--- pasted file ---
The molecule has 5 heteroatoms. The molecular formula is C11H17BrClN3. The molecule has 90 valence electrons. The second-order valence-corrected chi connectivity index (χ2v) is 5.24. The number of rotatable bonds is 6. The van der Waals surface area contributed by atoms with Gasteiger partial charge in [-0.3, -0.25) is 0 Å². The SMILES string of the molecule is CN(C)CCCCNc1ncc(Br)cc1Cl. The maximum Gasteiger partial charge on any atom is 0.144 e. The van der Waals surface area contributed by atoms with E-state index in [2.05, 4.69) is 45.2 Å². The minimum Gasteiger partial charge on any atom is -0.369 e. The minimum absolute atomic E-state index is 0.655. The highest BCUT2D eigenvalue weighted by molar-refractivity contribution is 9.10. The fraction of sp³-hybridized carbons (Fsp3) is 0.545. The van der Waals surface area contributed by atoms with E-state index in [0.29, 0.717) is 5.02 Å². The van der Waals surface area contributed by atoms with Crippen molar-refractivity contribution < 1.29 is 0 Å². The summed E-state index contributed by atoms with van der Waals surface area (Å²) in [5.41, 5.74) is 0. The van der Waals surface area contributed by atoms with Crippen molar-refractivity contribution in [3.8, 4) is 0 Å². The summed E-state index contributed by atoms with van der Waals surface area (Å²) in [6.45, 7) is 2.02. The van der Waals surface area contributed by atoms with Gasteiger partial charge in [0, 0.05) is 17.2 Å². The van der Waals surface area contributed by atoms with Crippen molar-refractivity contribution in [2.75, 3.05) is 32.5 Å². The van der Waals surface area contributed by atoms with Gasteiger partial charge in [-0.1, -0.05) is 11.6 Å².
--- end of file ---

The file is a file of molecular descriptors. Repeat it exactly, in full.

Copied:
The molecule has 5 heteroatoms. The molecular formula is C11H17BrClN3. The molecule has 90 valence electrons. The second-order valence-corrected chi connectivity index (χ2v) is 5.24. The number of rotatable bonds is 6. The van der Waals surface area contributed by atoms with Gasteiger partial charge in [-0.3, -0.25) is 0 Å². The SMILES string of the molecule is CN(C)CCCCNc1ncc(Br)cc1Cl. The maximum Gasteiger partial charge on any atom is 0.144 e. The van der Waals surface area contributed by atoms with E-state index in [2.05, 4.69) is 45.2 Å². The minimum Gasteiger partial charge on any atom is -0.369 e. The minimum absolute atomic E-state index is 0.655. The highest BCUT2D eigenvalue weighted by molar-refractivity contribution is 9.10. The fraction of sp³-hybridized carbons (Fsp3) is 0.545. The van der Waals surface area contributed by atoms with E-state index in [0.29, 0.717) is 5.02 Å². The van der Waals surface area contributed by atoms with Crippen molar-refractivity contribution < 1.29 is 0 Å². The summed E-state index contributed by atoms with van der Waals surface area (Å²) in [5.41, 5.74) is 0. The van der Waals surface area contributed by atoms with Crippen molar-refractivity contribution in [3.8, 4) is 0 Å². The summed E-state index contributed by atoms with van der Waals surface area (Å²) in [6.45, 7) is 2.02. The van der Waals surface area contributed by atoms with Gasteiger partial charge in [0, 0.05) is 17.2 Å². The van der Waals surface area contributed by atoms with Crippen molar-refractivity contribution in [2.75, 3.05) is 32.5 Å². The van der Waals surface area contributed by atoms with Gasteiger partial charge in [-0.1, -0.05) is 11.6 Å².